Friday, November 7, 2014

My favorite plant this week: Dyckia Marnier-Lapostellii

My favorite plant this week is a recent acquisition, Dyckia Marnier-Lapostellii, a succulent plant from the Bromeliad family.  I picked it up during the round of San Diego County nurseries a friend and I made in mid-October.  I usually wait until I have more experience with a plant before I name it a favorite but this one grabbed me from the moment I saw it and, since then, it has given me more reason to be impressed.

Dyckia Marnier-Lapostellii in its nursery pot



It's said to grow slowly to just 1 feet (30.5 cm) tall and wide.  My new plant is almost that large already so it's a mature specimen.  The leaves twist, giving it a claw-like appearance, like something that might be found crawling about in the depths of the ocean.  Its leaves are covered with white scale-like hairs and sharp spines run along their edges.  When wet the plant takes on a purple/burgundy color, as I discovered when it rained here last week.

The same plant after a light rain



I read that, if watered from above too frequently, it can lose its usual silver/white color but, when I checked it earlier this week, it was back to its pre-rain color.

Dyckia restored to its ghostly silvery white color



I'm not sure it wouldn't be better in a pot but, after risking those spines to get it planted in the ground in my dry garden, I'm planning to leave it where it is for now.  All Dyckia have vicious spines but this one was particularly difficult to handle.  It's reportedly best grown in cool sun and I'm also concerned that it may get too much sun where it is, which can turn the leaf tips brown but I'll keep a careful watch on it.  According to on-line sources it wants more water than many spiny succulents, requiring regular water in summer but limited water in winter, another reason why it may ultimately require a move to a pot.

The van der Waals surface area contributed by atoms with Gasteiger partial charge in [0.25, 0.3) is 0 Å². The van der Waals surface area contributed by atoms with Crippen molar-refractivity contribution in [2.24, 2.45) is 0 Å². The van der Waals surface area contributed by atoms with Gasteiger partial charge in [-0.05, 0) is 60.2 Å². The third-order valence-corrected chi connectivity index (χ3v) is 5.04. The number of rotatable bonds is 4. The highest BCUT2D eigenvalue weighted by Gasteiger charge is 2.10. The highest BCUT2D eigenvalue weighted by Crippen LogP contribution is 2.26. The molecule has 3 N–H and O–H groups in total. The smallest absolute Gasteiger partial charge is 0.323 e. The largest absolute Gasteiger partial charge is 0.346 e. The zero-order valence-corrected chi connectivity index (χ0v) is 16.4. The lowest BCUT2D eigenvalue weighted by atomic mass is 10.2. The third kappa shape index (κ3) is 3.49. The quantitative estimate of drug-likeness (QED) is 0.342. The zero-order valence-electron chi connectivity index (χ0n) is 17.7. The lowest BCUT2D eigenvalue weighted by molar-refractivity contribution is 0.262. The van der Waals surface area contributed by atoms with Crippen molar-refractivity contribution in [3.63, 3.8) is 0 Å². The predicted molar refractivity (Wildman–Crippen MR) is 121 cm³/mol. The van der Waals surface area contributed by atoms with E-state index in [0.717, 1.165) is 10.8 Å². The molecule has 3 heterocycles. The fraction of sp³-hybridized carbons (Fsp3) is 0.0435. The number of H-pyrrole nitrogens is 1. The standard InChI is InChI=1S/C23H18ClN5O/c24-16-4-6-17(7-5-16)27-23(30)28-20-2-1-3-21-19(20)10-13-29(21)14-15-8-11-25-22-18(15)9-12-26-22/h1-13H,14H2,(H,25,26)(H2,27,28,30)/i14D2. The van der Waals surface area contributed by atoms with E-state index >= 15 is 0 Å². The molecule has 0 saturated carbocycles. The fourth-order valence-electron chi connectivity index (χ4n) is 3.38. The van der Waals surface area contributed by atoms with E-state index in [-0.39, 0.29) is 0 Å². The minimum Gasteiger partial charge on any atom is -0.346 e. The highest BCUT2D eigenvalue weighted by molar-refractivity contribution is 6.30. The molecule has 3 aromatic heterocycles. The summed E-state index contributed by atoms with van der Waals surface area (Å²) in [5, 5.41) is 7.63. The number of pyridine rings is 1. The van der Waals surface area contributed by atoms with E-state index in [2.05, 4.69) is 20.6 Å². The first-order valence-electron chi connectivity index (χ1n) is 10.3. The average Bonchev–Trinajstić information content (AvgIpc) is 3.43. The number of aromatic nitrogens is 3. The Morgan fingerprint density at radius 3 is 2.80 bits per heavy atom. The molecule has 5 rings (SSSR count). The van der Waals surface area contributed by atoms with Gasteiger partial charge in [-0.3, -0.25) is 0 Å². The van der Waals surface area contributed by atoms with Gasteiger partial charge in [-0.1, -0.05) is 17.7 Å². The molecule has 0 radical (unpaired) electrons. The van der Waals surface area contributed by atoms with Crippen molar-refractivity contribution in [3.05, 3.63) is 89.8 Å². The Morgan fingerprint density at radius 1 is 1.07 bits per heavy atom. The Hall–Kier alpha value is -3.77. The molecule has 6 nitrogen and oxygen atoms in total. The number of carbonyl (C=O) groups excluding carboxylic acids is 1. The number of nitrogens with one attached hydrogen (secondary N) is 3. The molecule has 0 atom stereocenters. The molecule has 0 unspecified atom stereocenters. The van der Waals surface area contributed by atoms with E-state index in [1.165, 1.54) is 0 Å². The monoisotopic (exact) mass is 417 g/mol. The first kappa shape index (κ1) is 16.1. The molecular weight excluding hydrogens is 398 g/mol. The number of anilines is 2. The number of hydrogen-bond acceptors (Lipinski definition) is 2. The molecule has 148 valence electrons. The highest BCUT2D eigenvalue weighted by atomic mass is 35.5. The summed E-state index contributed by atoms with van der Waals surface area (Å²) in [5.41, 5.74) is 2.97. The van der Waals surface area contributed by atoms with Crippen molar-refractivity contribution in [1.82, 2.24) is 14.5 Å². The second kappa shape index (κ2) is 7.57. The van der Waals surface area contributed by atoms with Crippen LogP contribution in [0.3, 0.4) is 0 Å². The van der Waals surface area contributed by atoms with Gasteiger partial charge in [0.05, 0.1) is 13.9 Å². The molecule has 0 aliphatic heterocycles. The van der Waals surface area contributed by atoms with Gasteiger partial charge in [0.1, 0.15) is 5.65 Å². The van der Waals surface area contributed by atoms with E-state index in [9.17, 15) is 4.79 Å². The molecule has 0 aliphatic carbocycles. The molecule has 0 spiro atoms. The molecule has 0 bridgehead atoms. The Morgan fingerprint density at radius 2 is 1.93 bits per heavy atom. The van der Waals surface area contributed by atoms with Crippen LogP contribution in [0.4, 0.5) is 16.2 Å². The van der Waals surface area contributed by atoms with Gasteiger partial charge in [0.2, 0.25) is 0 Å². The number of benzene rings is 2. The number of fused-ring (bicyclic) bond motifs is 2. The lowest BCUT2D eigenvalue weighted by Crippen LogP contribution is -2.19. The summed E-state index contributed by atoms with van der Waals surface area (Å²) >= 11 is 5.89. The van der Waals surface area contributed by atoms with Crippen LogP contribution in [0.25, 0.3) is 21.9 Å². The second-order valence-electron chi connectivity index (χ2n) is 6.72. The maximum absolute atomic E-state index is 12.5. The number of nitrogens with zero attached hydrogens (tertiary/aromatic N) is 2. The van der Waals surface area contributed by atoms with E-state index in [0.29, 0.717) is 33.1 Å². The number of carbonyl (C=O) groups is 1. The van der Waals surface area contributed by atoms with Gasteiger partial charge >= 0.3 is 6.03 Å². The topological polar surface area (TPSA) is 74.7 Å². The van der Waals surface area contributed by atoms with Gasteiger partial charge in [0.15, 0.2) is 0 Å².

Dyckia Marnier-Lapostellii hails from Brazil and is named for a scion of the famous Grand Marnier liqueur family.  This chameleon of a succulent is my contribution to Loree's favorite plants meme at danger garden.  Visit her there to see her favorite this week and find links to other gardeners' favorites.

All material © 2012-2014 by Kris Peterson for Late to the Garden Party


26 comments:

  1. That's a gorgeous plant, and it's so cool that it changes color when it rains. I have one Dyckia in a pot that gets brought in for the winter. I love it, but yes, those spines are lethal.

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    1. Maybe we need Loree to provide input on how to handle Dyckia without causing serious injury.

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  2. It'll be a brave raccoon that digs that one up..

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    1. I bought several Agave for one bed in the hope those would ward off the raccoons - it didn't work. Perhaps I should have gone all out and purchased Dyckia or Opuntia.

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  3. This plant has been on my Wishlist for years but I'm glad to say I finally got hold of one last month, yay!

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    1. I don't think I'd even seen it before coming upon it at Solana succulents in San Diego.

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  4. What a cool plant...changes color, looks like an octopus and sinister looking too!!

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    1. The color change was a real surprise to me - I haven't seen anything like that with the others.

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  5. I' ve never heard of this one. I love it.

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  6. That's a wow! I love plants that turn purple and this one is going on the list to hunt for when all the big sellers turn up at the cactus show.